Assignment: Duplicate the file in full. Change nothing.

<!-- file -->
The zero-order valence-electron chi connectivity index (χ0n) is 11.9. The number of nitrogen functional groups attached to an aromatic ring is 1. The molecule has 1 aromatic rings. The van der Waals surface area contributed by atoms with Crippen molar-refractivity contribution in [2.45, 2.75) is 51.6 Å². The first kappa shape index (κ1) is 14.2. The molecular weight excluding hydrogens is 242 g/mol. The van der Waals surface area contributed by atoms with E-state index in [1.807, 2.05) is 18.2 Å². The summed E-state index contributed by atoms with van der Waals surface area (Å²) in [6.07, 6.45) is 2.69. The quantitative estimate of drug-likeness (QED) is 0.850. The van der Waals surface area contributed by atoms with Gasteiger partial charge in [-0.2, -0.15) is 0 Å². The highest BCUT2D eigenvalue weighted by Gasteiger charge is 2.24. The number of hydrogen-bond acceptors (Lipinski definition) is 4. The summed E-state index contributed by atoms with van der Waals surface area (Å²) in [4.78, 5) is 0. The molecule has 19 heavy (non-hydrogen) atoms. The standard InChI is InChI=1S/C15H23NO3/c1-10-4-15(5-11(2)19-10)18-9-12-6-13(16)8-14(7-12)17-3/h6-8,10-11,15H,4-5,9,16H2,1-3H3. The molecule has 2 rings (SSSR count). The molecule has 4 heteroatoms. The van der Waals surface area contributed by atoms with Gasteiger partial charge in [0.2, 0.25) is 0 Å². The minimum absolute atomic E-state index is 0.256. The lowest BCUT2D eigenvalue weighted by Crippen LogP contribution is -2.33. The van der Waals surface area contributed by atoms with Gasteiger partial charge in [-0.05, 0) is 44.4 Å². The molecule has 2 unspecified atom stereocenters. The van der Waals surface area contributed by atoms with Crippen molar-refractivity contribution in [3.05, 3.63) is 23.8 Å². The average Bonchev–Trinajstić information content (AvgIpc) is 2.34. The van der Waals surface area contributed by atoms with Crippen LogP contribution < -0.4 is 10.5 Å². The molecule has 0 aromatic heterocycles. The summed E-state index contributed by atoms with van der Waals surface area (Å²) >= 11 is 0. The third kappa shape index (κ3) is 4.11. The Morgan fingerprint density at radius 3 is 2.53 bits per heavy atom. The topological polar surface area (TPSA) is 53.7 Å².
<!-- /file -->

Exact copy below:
The zero-order valence-electron chi connectivity index (χ0n) is 11.9. The number of nitrogen functional groups attached to an aromatic ring is 1. The molecule has 1 aromatic rings. The van der Waals surface area contributed by atoms with Crippen molar-refractivity contribution in [2.45, 2.75) is 51.6 Å². The first kappa shape index (κ1) is 14.2. The molecular weight excluding hydrogens is 242 g/mol. The van der Waals surface area contributed by atoms with E-state index in [1.807, 2.05) is 18.2 Å². The summed E-state index contributed by atoms with van der Waals surface area (Å²) in [6.07, 6.45) is 2.69. The quantitative estimate of drug-likeness (QED) is 0.850. The van der Waals surface area contributed by atoms with Gasteiger partial charge in [-0.2, -0.15) is 0 Å². The highest BCUT2D eigenvalue weighted by Gasteiger charge is 2.24. The number of hydrogen-bond acceptors (Lipinski definition) is 4. The summed E-state index contributed by atoms with van der Waals surface area (Å²) in [4.78, 5) is 0. The molecule has 19 heavy (non-hydrogen) atoms. The standard InChI is InChI=1S/C15H23NO3/c1-10-4-15(5-11(2)19-10)18-9-12-6-13(16)8-14(7-12)17-3/h6-8,10-11,15H,4-5,9,16H2,1-3H3. The molecule has 2 rings (SSSR count). The molecule has 4 heteroatoms. The van der Waals surface area contributed by atoms with Gasteiger partial charge in [0.2, 0.25) is 0 Å². The minimum absolute atomic E-state index is 0.256. The lowest BCUT2D eigenvalue weighted by Crippen LogP contribution is -2.33. The van der Waals surface area contributed by atoms with Gasteiger partial charge in [-0.05, 0) is 44.4 Å². The molecule has 2 unspecified atom stereocenters. The van der Waals surface area contributed by atoms with Crippen molar-refractivity contribution in [3.05, 3.63) is 23.8 Å². The average Bonchev–Trinajstić information content (AvgIpc) is 2.34. The van der Waals surface area contributed by atoms with Crippen LogP contribution < -0.4 is 10.5 Å². The molecule has 0 aromatic heterocycles. The summed E-state index contributed by atoms with van der Waals surface area (Å²) >= 11 is 0. The third kappa shape index (κ3) is 4.11. The Morgan fingerprint density at radius 3 is 2.53 bits per heavy atom. The topological polar surface area (TPSA) is 53.7 Å².